Friday, July 06, 2007

Signing Camp: Interpreter of the Caribbean

I hope ya'll had a wonderful and blessed Independence Day (or regular ol' 4th of July for those who don't live in the US ;-) ). I laided low Wednesday because I caught a bad cold from a couple of campers at total immersion sign language camp, but it was still a good day.

Speaking of signing camp, here's some more about it. :-D

All the campers were divided into groups of four, and each group created a humorous skit and practiced it throughout the week to perform on the last night. The groups were created with varying levels of signing skills put together, making communication a challenge at times. However, our group didn’t have any big problems and the skit came together nicely.

As we were brainstorming, someone in my group mentioned a popular Deaf joke. So I changed it from a bank robber and a backyard to pirates and a desert island (arrrr!) and threw together a rough draft skit in about a half an hour, to see if that was an idea we wanted to run with. Heh, everyone was very impressed with it (including the teacher--who is an actor himself). The others in my team added some great elements to it and it was a big hit on Saturday night. I particularly liked the title, “Interpreter of the Caribbean.” Hehehe.

Basically the story (our version) is about two Deaf people who are shipwrecked on an island. They stumble upon a treasure chest, and just then spot a pirate ship approaching. They hurry to hide the gold, and then try to hide themselves, but the ship reaches the beach before they have time.

The two pirates become angry when they find that their gold is missing, and quickly spot the two trespassers who they deduce must have hidden the chest. In the shouting and threatening that follows (with the very effective means of a sword), the Deaf people finally convince the pirates that they won’t be able to reveal the location of the chest until they have an interpreter.

One of the pirates sail off to find an interpreter and manages to kidnap one and drags her back to the island. Upon the threat of death, given through the interpreter, the Deaf people quickly reveal the location of the buried chest.

They reveal it to the interpreter, that is. The interpreter, however, sees a prime opportunity to make a fortune, and announces that the Deaf person refused to tell where the chest was. Oh my. Needless to say, the pirates aren’t too happy and drag the Deaf person off to walk the plank, forgetting about the interpreter who rushes to fill her pockets with gold coins.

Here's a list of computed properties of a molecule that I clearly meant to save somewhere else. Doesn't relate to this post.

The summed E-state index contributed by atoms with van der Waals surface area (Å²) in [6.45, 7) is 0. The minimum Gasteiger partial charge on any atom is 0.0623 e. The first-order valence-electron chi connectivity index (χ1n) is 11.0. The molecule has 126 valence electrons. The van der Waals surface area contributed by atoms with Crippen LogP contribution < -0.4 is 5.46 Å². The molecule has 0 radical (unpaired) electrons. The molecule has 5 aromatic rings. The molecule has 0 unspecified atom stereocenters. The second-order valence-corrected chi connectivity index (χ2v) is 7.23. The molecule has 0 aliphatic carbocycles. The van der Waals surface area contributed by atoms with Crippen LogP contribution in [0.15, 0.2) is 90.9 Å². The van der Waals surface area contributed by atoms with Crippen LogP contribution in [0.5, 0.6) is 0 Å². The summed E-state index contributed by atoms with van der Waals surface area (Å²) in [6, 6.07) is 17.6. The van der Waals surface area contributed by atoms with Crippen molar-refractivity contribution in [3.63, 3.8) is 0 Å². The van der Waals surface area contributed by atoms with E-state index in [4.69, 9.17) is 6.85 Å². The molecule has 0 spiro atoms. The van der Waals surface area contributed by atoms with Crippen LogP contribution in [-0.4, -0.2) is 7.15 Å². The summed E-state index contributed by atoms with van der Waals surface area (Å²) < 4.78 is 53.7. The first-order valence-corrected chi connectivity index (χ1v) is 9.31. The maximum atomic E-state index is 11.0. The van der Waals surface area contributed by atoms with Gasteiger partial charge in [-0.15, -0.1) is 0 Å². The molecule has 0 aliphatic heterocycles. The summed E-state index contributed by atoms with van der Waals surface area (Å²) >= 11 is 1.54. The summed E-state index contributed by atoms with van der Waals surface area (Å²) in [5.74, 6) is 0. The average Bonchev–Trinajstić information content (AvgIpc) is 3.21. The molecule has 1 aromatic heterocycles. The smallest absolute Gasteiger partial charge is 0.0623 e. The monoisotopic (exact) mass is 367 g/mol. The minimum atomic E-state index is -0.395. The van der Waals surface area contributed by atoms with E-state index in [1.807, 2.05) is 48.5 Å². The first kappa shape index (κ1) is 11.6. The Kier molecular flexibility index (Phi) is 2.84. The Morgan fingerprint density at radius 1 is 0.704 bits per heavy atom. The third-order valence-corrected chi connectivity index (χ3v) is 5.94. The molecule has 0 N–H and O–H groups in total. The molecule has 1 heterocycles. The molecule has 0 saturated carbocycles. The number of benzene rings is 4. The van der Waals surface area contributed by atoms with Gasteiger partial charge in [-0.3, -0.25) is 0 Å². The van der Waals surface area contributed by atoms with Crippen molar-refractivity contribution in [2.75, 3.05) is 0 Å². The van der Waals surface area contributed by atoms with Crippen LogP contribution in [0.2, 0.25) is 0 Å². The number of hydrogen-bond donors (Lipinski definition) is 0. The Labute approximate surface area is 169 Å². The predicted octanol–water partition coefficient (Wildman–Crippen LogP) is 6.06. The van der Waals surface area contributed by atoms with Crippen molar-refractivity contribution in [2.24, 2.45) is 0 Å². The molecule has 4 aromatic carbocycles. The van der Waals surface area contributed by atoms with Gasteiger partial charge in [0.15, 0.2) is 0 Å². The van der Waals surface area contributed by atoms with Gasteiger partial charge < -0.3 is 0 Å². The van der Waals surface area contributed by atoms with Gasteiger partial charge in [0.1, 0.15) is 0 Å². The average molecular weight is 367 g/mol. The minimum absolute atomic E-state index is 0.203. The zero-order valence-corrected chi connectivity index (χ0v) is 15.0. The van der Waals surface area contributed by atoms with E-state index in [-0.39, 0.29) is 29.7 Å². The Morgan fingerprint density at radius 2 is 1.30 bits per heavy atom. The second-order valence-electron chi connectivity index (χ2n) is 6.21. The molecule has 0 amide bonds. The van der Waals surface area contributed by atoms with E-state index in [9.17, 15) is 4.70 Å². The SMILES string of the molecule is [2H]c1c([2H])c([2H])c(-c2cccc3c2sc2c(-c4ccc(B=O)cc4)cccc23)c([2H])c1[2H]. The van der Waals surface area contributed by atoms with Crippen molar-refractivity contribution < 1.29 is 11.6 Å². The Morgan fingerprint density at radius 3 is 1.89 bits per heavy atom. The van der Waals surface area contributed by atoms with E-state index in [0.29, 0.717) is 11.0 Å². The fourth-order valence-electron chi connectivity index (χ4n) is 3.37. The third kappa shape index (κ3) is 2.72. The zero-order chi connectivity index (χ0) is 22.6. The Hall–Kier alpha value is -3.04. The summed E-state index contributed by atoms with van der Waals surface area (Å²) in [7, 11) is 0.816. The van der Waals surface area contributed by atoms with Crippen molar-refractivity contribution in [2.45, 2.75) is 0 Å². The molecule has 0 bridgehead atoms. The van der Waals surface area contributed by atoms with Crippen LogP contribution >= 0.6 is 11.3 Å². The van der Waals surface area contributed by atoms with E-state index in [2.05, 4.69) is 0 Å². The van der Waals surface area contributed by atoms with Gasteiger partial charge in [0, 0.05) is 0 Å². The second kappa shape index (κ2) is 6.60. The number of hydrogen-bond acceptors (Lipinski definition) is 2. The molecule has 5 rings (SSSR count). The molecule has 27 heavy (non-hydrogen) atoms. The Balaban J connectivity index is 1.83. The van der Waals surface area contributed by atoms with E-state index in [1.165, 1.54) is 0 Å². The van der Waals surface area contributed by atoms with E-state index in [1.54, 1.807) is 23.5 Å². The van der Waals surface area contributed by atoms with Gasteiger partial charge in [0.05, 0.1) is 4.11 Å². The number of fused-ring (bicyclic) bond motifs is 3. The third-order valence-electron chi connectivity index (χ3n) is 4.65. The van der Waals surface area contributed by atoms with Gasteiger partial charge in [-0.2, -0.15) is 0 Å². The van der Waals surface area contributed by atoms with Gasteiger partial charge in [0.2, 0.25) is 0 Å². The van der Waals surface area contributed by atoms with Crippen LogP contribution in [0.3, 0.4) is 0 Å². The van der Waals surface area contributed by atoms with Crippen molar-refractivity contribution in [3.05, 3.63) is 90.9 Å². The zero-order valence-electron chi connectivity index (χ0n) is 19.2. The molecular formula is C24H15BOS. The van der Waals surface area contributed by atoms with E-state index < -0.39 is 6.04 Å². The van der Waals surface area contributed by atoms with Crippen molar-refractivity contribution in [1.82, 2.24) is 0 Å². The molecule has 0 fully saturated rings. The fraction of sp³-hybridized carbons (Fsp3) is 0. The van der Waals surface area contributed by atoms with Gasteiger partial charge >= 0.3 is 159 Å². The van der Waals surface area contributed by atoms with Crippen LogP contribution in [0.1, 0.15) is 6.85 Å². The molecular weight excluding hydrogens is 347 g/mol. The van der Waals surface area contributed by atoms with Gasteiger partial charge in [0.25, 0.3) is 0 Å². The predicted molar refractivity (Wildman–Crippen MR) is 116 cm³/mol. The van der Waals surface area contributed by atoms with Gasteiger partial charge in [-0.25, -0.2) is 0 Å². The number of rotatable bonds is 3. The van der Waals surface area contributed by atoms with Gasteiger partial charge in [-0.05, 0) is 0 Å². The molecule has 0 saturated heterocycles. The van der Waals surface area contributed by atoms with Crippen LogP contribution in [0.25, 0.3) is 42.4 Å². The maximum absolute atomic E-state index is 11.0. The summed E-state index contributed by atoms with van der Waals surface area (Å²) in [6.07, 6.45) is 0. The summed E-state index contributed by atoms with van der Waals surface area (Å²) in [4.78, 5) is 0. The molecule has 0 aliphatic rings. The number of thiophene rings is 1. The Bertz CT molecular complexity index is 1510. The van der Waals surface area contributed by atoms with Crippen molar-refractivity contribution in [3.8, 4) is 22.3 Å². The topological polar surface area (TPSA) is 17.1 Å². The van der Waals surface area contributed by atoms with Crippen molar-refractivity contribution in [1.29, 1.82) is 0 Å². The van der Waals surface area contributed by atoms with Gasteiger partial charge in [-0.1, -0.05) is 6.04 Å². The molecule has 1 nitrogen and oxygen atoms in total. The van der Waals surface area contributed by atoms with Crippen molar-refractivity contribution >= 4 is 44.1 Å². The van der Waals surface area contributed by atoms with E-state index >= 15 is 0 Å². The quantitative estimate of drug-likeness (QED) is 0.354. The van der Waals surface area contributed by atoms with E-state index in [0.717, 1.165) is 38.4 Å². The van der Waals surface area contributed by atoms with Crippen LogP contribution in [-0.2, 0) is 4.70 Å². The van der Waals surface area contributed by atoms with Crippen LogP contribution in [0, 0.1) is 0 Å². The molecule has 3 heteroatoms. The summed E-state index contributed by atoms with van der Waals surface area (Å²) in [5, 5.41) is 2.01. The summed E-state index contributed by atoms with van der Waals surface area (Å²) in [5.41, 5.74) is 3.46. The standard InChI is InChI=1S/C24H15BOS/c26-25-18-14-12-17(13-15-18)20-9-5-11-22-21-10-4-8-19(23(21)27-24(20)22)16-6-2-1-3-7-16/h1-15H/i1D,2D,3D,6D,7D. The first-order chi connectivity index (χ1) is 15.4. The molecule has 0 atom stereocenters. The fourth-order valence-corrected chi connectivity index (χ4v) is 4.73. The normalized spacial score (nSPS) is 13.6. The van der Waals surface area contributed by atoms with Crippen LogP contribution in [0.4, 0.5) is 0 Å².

The original joke ends there, but our story has a twist of conscience. As the interpreter rejoices over her wealth, she hears the cries of the drowning Deaf person and gives in, throwing a rope to rescue her. Now the two live happily ever after, rich, friends, and

STUCK on a desert island forever.


Monday, July 02, 2007

Signing Camp: No Voice

I just got back from a total immersion sign language camp. It was great! There were about 47 adults and young adults there, mostly from Oregon and Washington, but a few other states as well. The eight teachers are all Deaf and were wonderful.

I have tons to talk about, hehe, so I’ll tell all about my week in a few different posts.

Since it was total immersion, we weren’t allowed to use our voices at all. Before I left, everyone was teasing me because I don’t tend to stay quiet for very long. ;-) But I didn’t have a problem. It was more frustrating for the beginner signers, but my skills are enough that I could generally at least get my idea across and understand what was being said. I really appreciated having five days of full immersion.

On Saturday we went to Saturday Market--an outdoors market with vendors selling all sorts of different kinds of things. We had to pretend we were deaf and interact with the vendors without using voices. I found that everyone was very kind and did their best to figure out how to communicate with me. For most of the vendors, we could use gestures to communicate, and they figured out to hold up how many fingers the cost was. Because of my food allergies, I had to do more written communications with the food vendors. The first one I tried just looked blankly at my paper asking if the meat pockets had tomatoes in them. I realized he didn’t speak or read much English, so I tried someone else and found something I could eat.

A few of the other campers had some funny stories. It’s rather funny to be able to hear what people are saying about you, when they think you can’t. One person was trying to buy something and heard the following conversation between the vendors:

“Hey, doesn’t your uncle know signs?”

“Oh, yeah, I think so.”

(since the uncle wasn’t there, this was hardly helpful information)

“Hmm… Hey! Maybe he can read.”


They write a note. The camper (he must have some writing blood in him somewhere) then actually edited the English spelling and grammar of the note, answered it, and handed it back. We laughed so hard when he told us about that!

One of the Deaf teachers voices really well, and she was having a bit of trouble communicating with a food vendor at the Saturday Market. So she looked around to make sure no campers were watching and then voiced that she didn’t want onions. Ha! Just then four campers came around the corner and caught her in the act. Too funny.

On the last morning of camp we were allowed to speak. It was so funny to hear everyone’s voices. It was like, “Wow, I didn’t know you had an accent.” Or, “Oh, your voice is deeper than I expected.”

Now that I’m home, instead of being all excited to use my voice, I’m feeling sign withdrawal and keep trying to sign to my family who doesn’t know any ASL. As much as I enjoy seeing my family again, I wasn’t quite ready to come home.